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What is Stalking?

Stalking is a crime.

Anyone can be a victim of stalking. Stalking is defined as repeating behavior and/or conduct by a person that places another person in fear of her or his safety.  It may involve criminal acts and/or behavior that would be considered not criminal.  Non-criminal behavior could include sending letters, delivering unwanted gifts, or making phone calls to the victim.  These behaviors are considered stalking when the victim feels they are threatened and are fearful.

Stalking is purposely engaging in two or more acts targeted at a specific individual which causes that individual to fear for his/her safety. Victims may or may not know the stalker. Domestic and Sexual Violence can include stalking.

Common stalking behaviors include (but are not limited to)

  • Following, approaching, or confronting the targeted person.
  • Violations of any protective order
  • Appearing with no legitimate purpose at or around a place where a person can be found, including a residence, workplace or school
  • Following the victim on foot or in a vehicle
  • Causing damage to property
  • Placing an object on the person’s property either directly or through a third person
  • Vandalism or theft
  • Disabling the victim’s vehicle
  • Causing injury to the family pet
  • Acts of communication that are harassing to the individual e.g. telephone calls, letters, packages, electronic transmissions, sending gifts, etc.
  • Transferring the victim’s phone line to another line in order to monitor messages or planting listening devices in the victim’s home
  • Engaging in acts that would constitute stalking after being advised by a law enforcement officer that the person’s acts were in violation of the stalking statute

If you are being stalked…

  • Document everything (if it is safe to do so).  Write down dates, times, places, and witnesses’ names.  Write what the stalker is doing, saying, wearing, and vehicle information.
  • Save all written material, legal papers, and telephone messages. Collect all of these materials for evidence to add to your record of the stalking behavior (You should know, however, that it is a crime to tape-record any conversation between you and another individual unless they know the conversation is being recorded).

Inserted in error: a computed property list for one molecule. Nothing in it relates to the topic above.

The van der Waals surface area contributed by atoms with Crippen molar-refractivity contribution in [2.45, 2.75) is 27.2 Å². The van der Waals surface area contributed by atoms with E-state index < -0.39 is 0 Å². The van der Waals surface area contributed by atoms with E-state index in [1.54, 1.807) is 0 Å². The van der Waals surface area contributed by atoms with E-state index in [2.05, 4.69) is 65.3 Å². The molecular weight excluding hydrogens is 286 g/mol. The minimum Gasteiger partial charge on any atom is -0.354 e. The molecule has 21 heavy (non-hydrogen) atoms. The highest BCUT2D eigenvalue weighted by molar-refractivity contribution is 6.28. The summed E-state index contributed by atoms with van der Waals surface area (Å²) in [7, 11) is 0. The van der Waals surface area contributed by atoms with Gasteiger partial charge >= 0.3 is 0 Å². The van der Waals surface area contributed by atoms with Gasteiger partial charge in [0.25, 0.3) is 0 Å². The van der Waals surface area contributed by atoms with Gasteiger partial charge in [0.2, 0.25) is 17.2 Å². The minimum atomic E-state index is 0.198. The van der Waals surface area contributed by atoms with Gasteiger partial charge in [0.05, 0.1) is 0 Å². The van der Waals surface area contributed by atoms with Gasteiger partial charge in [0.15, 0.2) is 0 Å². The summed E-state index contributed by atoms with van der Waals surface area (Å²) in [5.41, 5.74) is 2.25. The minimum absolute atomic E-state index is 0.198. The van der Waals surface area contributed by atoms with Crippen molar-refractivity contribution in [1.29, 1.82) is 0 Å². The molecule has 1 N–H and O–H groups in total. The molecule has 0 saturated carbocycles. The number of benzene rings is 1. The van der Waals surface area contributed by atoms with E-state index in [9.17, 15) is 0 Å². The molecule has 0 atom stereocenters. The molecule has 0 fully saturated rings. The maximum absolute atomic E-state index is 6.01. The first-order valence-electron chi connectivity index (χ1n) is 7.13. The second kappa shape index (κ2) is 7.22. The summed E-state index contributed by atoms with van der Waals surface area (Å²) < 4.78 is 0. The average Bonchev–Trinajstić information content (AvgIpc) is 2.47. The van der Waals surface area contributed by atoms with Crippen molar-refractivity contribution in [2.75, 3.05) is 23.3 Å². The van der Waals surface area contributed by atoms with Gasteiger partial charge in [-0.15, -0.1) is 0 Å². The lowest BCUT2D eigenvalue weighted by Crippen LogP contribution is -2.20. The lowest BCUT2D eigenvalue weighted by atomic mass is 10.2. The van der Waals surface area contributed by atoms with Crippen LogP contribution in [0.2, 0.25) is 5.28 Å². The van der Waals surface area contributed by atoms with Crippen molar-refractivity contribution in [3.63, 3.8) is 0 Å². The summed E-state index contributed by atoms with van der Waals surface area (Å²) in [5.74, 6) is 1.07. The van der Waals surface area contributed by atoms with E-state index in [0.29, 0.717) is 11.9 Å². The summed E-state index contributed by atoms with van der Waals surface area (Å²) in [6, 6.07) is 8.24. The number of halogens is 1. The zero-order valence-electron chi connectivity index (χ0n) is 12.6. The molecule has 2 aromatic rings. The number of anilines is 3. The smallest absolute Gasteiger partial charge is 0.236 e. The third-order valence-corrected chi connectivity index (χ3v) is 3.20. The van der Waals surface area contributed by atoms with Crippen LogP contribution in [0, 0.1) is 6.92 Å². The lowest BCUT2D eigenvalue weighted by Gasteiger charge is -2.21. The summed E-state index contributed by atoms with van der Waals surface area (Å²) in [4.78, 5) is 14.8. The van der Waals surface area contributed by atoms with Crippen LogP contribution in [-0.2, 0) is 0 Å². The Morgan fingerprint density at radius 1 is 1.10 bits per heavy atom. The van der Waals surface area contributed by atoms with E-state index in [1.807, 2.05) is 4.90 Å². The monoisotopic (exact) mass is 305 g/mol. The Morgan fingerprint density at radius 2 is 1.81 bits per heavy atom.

• Tell family, friends, neighbors, and co-workers.  Describe the stalker to them and ask them to keep an eye out for the stalker and to document anything they see.  Discuss a safety plan for home, work, school, etc., and how they can be involved.
  • Contact law enforcement. Report all threats.  Give them a copy of your documentation and tell them of any previous actions you have tried to stop the stalking.
  • Create a safety plan. Some safety plans include:
    • Change your locks
    • Avoid walking alone
    • Be aware of your surroundings
    • Obtain a post office box and give your address and phone number to as few people as possible
    • Change your daily driving routes, and keep your car locked at all times
    • Park your vehicle in well-lit areas
    • If you are being followed go to a well-lit public place and seek help
    • Do not post information about yourself on websites or social media sites
  • File for a Stalking Protective Order. A protective order would make it a crime for the stalker to contact you in any manner or come within a certain radius of where you are, your home, work, or school.
  • Contact Starting Point. Starting Point can assist in developing a safety plan and/or obtaining a stalking protective order.
  • Taking care of yourself is essential to your well-being.  Dealing with stalking can be an emotionally and physically overwhelming situation.
    • Know that you have done nothing to provoke or cause the stalking behavior.  It isn’t your fault.
    • Join a support group.  Starting Point offers support groups throughout the year for survivors of domestic and sexual violence and stalking.  Call Starting Point’s office for further information.
    • Build a support system. Keep in touch with friends and family members who support you.  Ask for help when you need it.  Also, Starting Point is available 24/7 to offer emotional support and resources.
    • Engage in a therapeutic relationship.  You may begin to experience feelings of rage, terror, suspicion, an inability to trust anyone, depression, changes in sleeping or eating, exhaustion, or frequent crying spells.  Your body and mind may be reacting to the stress caused by the stalking.  Talking to someone who is trained to work with victims and survivors may help you to manage or stop some of these symptoms.
    • Take time to be creative. This can be done alone or with family and friends.  Take time to do something that you enjoy.